Neither Tye’s Kyrie Orbis factor nor his Missa Euge bone has been securely dated, but both can be assigned to Mary’s reign: Kyrie Orbis factor because it requires alternatim performance with Gregorian chant, the Missa Euge bone because of its title. Both works eschew the use of cantus firmus or other predictable effects in favor of densely packed, irregular points of imitation and biting dissonances. Page argues convincingly that the words “Euge bone,” which come from the parable of the “good and faithful servant,” refer to a pair of sermons by John Harpsfield and James Brooks delivered and published in the autumn of 1553. Both sermons put special emphasis on the words “Euge bone” (Matthew 25: 211; Luke 19:17), which the two preachers found applicable to Mary. According to their argument, Mary, for having restored Catholicism to England, was a “faithful servant,” and, having been faithful over a few things, she could now be expected to have power over many. Harpsfield explicitly compared Mary to Judith, Hester, and Deborah, while Brooks compared her to Judith, the Virgin Mary, Saint Helena, and Catherine of Aragon—all devoutly religious women. The words “Euge bone” thus took on a symbolic meaning in Mary’s reign, widely understood to refer to her as God’s agent in having effected the restoration of English Catholicism.
As mentioned above, White’s setting of the Compline hymn Christe qui lux es et dies places the chant melody in the highest voice in slow-moving breves. Beneath it four supporting voices create a rich, English-style harmony replete with cross relations between B-flat and B-natural, F-sharp and F-natural, C-sharp and C-natural. In another setting of the same hymn, also set with verses in richly harmonized chant alternating with unaccompanied unison chant verse by verse, White had the harmonizing voices sing note for note with the chant voice, which sang the chant in the same rhythm as in the unaccompanied verses. Byrd also tried his hand at this latter technique in what is considered one of his earliest works. But Byrd did White one better, by harmonizing all verses except the first and last, with the chant melody migrating from voice to voice in each succeeding verse (Bassus to Tenor to Contratenor to Altus to Superius). Since Byrd’s setting survives only in the so-called Dow partbooks of 1581-88, there is no proof that he wrote it during Mary’s reign, but if the supposition that it represents the experimental effort of a composer not yet in his 20th year is true, we can safely date it to that time. Its emphasis on Gregorian chant as a foundation of the texture is something it has in common with all the other works on this afternoon’s program, all of which singly and together attest to Mary Tudor’s central role in the revitalization of Latin music for the Catholic rite in the years 1553 to 1558.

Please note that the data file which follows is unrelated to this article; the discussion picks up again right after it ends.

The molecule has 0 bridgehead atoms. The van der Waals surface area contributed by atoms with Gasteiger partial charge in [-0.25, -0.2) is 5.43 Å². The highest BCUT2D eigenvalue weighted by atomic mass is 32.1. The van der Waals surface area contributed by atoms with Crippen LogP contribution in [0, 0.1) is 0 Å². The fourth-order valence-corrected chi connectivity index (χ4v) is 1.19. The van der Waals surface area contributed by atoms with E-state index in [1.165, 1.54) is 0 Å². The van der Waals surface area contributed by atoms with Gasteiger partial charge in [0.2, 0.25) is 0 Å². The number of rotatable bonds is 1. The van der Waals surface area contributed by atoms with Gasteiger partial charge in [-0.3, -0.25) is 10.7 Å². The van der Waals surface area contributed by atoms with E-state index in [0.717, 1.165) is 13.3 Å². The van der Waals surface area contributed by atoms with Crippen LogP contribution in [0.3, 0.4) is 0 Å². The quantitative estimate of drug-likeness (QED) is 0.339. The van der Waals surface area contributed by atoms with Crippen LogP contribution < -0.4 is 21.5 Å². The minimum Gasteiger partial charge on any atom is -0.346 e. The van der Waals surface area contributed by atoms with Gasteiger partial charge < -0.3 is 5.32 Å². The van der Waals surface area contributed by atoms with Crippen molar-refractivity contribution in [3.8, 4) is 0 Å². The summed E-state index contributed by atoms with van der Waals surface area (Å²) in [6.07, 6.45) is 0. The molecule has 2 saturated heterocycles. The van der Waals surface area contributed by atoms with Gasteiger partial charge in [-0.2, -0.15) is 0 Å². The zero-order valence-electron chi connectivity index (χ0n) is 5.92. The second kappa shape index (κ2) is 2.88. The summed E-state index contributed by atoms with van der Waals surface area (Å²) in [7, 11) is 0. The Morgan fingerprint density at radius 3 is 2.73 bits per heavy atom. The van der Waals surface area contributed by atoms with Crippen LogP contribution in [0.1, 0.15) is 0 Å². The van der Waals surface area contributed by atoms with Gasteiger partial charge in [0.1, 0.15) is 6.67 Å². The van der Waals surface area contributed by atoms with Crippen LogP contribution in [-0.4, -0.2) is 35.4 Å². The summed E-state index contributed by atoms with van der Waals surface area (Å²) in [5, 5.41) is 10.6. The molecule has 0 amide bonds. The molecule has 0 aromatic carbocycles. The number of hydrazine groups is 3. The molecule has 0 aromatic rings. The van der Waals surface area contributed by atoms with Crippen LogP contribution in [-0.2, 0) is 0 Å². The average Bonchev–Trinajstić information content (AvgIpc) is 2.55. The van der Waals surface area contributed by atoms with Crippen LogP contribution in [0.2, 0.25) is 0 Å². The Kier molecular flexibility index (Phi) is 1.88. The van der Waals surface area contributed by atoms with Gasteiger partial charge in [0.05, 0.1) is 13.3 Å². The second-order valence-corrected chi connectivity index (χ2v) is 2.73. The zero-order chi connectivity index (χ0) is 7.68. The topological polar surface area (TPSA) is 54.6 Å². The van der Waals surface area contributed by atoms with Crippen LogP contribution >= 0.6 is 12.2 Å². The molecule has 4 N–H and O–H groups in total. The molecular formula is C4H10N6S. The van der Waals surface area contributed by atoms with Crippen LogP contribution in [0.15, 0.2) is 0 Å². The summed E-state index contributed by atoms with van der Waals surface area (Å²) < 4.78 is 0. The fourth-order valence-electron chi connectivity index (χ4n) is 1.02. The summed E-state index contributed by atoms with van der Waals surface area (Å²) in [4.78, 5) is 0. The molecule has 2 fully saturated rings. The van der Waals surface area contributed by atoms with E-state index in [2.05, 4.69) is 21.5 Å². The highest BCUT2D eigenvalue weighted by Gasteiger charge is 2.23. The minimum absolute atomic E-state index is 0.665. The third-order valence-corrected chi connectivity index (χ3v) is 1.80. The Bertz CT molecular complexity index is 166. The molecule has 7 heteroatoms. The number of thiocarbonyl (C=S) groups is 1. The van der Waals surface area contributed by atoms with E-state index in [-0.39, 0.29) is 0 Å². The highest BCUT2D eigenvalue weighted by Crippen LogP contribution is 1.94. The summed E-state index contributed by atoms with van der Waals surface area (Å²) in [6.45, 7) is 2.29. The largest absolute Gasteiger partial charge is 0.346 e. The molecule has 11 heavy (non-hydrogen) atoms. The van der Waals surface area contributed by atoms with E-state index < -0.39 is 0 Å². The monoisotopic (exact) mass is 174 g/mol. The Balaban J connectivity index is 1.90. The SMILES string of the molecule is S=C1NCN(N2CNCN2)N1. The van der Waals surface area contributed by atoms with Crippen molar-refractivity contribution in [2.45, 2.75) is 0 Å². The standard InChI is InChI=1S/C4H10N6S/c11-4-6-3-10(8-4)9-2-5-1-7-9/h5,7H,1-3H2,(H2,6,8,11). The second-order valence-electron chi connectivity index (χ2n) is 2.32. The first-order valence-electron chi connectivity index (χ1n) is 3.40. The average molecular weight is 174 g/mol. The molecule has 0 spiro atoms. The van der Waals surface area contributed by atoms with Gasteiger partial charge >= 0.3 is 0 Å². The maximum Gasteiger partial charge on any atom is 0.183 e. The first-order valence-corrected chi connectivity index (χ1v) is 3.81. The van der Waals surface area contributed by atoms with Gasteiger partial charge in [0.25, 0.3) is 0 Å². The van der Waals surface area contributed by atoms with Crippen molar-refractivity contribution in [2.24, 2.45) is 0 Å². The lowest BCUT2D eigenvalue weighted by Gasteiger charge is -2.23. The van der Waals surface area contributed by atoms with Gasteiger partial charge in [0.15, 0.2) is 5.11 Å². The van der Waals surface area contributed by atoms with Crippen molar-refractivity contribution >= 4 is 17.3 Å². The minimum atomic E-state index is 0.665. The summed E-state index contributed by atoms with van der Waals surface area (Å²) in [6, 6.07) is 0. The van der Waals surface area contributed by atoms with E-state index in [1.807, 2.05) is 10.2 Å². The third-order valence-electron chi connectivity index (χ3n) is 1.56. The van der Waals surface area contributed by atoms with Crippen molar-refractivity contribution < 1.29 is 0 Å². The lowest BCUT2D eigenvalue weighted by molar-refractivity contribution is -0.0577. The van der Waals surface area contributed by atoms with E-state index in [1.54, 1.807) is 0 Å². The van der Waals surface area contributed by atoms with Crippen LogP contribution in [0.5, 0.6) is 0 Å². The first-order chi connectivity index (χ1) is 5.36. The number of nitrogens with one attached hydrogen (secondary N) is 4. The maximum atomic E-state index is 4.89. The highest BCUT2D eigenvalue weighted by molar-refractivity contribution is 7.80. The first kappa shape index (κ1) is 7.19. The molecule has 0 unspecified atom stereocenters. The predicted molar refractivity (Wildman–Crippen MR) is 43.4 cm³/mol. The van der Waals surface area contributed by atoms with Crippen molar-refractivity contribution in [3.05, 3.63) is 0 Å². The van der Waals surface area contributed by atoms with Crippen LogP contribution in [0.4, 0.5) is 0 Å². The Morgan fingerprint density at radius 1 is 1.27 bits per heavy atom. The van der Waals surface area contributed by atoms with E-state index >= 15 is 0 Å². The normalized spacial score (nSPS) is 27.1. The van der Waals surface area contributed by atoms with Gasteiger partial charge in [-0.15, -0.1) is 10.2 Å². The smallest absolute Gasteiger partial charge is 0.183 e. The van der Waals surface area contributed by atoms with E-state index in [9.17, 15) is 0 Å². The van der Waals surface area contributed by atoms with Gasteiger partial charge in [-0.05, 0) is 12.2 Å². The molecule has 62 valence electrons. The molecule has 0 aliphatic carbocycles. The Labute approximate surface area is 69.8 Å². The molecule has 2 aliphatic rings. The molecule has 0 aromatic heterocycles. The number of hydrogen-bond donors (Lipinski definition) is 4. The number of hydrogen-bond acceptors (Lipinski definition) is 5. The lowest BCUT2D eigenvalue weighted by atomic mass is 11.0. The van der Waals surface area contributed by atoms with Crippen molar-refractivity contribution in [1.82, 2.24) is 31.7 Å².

Our concert ends with one of the most extraordinary works of the Renaissance, a motet in forty parts (eight five-voice choirs) by Thomas Tallis. Why was this work written? A letter written in 1611 by a law student named Thomas Wateridge contains the following anecdote: In Queene Elizabeths time there was a songe sent into England of 30 parts (whence the Italians obteyned the name to be called the Apices of the world) which beeinge songe made[e] a heavenly Harmony. The Duke of __________ bearing a great love to Musicke asked whether none of our English men could sett as good a songe, & Tallice beinge very skillfull was felt to try whether he would undertake the Matter, which he did and mad[e] one of 40 p[ar]ts which was songe in the longe gallery at Arundell house which so farre surpassed the other th[a]t the Duke hearinge of the songe tooke his chayne of gold from of his neck & putt yt about Tallice his necke & gave yt him.
In his revised Tudor Church Music edition of Spem in alium of 1966, Philip Brett surmised that this remarkable work “was possibly conceived in the…spirit of patriotic endeavour, and may well have been performed on some great state occasion in the reign of Mary or Elizabeth.” Denis Stevens in 1982 made the case for the reign of Elizabeth, believing that Spem in alium must have had a model, as in Wateridge’s anecdote, the most likely one being a forty-voice work by Alessandro Striggio. Striggio first visited London in 1567, almost a decade after Mary’s death. Stevens therefore put the date of Spem in alium sometime after 1567. This view has been widely accepted ever since, but not by eveyone.